Alexander Gardner (October 17, 1821 – December 10, 1882) was a Scottish photographer who immigrated to the United States in 1856, where he began to work full-time in that profession. He is best known for his photographs of the American Civil War, U.S. President Abraham Lincoln, and the execution of the conspirators to Lincoln's assassination.
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In 1856 Mathew B. Brady invited Gardner to move from Scotland to New York City, New York to work for him at his New York gallery. From 1858 to 1863 Gardner ran Brady's Washington, D.C. gallery. At this time Gardner was using electric light to photograph. In 1863, Gardner left Brady's firm and decided to photograph the Civil War by himself. He photographed Abraham Lincoln at the Battle of Antietam. He also became the official photographer of the army of the Potomac. In 1863 Gardner opened his own studio in Washington, D.C. where he sold mainly stereographs. In 1865 Gardner did the reportage on Lincoln's assasination and funeral. In 1866 Gardner published "Gardner's Photographic Sketch Book of the Civil War". In 1867 he closed his Wahington studio and became the official photograher of the Union Pacific Railroad's Eastern Division. He photographed the construction of the railway to California, including the networks of Kansas, West Mississippi, and Missouri. During this time he also made portraits of American and Peruvian Indians. In 1868 he photographed the Fort Laramie Treaty Council. Gardner returned to Washington, D.C. in the 1870s where he operated a studio and photographed members of the Indian Treaty delegations.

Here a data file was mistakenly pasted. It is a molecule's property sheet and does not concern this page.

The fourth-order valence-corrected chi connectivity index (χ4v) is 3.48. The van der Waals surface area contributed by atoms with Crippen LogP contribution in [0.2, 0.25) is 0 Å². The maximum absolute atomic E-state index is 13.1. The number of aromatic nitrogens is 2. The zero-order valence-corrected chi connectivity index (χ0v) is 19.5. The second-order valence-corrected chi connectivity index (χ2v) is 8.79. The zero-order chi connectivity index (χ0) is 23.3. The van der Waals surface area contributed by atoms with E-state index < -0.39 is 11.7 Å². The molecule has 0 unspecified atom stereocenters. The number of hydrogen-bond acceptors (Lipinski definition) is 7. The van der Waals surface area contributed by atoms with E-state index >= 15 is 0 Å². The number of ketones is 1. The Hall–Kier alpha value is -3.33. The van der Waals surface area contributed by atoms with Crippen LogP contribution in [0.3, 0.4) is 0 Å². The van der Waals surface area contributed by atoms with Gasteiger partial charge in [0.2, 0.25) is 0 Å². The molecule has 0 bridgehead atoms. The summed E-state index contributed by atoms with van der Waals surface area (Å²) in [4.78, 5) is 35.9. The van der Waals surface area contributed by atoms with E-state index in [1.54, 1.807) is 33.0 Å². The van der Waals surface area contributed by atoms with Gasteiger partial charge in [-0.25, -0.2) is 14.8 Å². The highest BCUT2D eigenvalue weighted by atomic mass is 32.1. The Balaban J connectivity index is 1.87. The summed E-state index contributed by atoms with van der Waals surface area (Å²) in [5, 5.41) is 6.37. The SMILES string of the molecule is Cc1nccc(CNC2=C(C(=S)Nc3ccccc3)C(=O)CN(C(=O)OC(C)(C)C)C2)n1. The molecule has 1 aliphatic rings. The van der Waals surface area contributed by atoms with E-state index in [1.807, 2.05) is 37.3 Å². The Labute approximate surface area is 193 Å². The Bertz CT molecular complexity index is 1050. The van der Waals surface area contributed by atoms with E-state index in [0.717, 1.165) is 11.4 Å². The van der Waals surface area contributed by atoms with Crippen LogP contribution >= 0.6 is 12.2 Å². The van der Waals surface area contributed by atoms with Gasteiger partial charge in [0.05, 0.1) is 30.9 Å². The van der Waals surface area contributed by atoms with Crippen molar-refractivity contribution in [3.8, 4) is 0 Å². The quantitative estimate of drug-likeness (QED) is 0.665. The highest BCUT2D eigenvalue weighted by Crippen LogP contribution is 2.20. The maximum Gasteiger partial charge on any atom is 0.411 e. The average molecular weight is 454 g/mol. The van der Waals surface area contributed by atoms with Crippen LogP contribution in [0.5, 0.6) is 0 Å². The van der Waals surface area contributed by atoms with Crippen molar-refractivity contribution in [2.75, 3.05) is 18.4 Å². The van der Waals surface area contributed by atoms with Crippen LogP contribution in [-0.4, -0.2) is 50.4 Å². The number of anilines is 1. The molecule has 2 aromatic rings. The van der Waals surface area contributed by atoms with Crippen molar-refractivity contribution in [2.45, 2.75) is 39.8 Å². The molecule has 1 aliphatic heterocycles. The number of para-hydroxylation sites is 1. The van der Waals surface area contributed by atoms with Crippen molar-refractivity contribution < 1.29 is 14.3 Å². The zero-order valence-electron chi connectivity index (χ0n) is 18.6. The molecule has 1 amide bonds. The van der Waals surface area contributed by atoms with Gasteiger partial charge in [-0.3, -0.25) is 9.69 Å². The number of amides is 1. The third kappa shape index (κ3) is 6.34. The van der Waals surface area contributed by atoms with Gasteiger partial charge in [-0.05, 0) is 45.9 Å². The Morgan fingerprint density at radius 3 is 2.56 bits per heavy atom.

American, Scottish, British
Artist, Printer, Photographer
Alexander Gardner, Alex. Gardner, A. Gardner
Information from Getty’s Union List of Artist Names ® (ULAN), made available under the ODC Attribution License